The Australian Government has released a new Energy White Paper in a bid to position Australia’s energy market as internationally competitive and improve energy security.
The objective of the white paper is threefold: increasing competition to keep prices down, increasing energy productivity to promote growth, and investing in Australia’s energy future.
On the subject of opening up the sector to competition, the Australian Government states in the paper that it sees advanced metering as an “enabling technology” to help with the rollout of cost-reflective tariffs and allow consumers to respond to price signals.
The government also wants to see further development of market frameworks to encourage innovative products and services that give consumers more choice in managing bills and support greater competition as well as privatisation of state-owned electricity assets to increase productivity and competition.
Increasing energy productivity
When it comes to increasing energy productivity to promote economic growth, the paper makes provision for a National Energy Productivity Plan that provides national action in cooperation with the states and territories and industry, covering the built environment, equipment and appliances, and vehicles with a view to improving national energy productivity by up to 40% by 2030.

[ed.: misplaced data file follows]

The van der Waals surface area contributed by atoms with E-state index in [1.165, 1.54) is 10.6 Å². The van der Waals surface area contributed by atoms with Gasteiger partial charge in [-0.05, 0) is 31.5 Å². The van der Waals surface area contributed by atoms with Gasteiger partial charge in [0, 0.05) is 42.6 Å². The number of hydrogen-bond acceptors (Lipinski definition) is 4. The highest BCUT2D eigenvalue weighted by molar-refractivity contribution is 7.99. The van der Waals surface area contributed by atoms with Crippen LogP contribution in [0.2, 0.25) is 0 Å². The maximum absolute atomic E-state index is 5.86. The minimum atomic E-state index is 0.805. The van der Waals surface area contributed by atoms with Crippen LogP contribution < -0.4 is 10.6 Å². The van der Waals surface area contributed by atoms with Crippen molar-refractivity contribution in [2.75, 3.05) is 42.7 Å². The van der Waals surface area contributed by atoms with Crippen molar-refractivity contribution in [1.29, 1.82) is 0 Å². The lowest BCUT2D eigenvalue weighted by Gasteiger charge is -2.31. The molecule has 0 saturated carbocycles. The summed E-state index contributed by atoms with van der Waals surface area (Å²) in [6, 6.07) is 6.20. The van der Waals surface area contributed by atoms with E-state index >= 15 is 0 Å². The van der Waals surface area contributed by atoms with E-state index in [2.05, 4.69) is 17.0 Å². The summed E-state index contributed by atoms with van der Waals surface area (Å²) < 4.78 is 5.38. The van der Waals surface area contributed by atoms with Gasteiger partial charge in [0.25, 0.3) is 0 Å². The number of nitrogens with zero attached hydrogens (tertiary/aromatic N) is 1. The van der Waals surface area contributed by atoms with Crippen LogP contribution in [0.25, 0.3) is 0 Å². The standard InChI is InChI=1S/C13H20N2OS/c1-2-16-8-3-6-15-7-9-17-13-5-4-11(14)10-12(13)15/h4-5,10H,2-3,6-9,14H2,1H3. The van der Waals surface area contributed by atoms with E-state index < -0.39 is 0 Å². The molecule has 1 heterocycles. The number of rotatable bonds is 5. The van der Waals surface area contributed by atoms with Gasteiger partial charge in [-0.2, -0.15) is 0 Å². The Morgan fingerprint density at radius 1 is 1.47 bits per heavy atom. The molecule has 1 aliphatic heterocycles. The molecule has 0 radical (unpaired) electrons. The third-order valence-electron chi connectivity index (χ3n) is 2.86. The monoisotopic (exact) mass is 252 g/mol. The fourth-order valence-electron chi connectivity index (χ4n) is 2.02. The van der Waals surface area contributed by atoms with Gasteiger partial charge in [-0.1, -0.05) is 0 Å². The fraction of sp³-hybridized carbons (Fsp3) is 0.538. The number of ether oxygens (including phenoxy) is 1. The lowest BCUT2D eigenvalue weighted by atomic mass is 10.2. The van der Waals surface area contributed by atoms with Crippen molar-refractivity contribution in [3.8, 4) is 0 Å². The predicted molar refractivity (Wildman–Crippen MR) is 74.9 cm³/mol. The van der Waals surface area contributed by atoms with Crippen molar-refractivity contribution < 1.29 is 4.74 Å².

The Australian government also views the country as a “global energy superpower”, according to the document, with the potential to expand its exports of energy resources.
Within the next five years, Australia’s yearly export earnings from energy resources commodities are projected to reach AUS114 billion (US$88 billion), according to the Department of Industry and Science.
The paper states: “Given the dynamism of international energy markets and the Australian economy, the best way to ensure energy supply at the lowest possible cost is to build more competitive energy markets.”
Australian electricity prices
The Australian Government Department of Industry and Science: Energy White Paper 2015 comes as the Australian Energy Market Commission expects residential electricity prices to fall in 2014-15 in most jurisdictions following the removal of the carbon tax, following hikes in recent years.
Over 2015-16 and 2016-17, prices are expected to show modest declines or be stable across most states and territories because of subdued wholesale energy costs and lower network prices, the paper reports.
Despite cost reductions from the removal of the carbon tax, gas prices are rising as they move toward parity with an international price. This is due to Australia’s increasing links to international gas markets and rising domestic production costs.
These price movements bring into sharp focus the role of energy markets in delivering economic growth from our natural resources.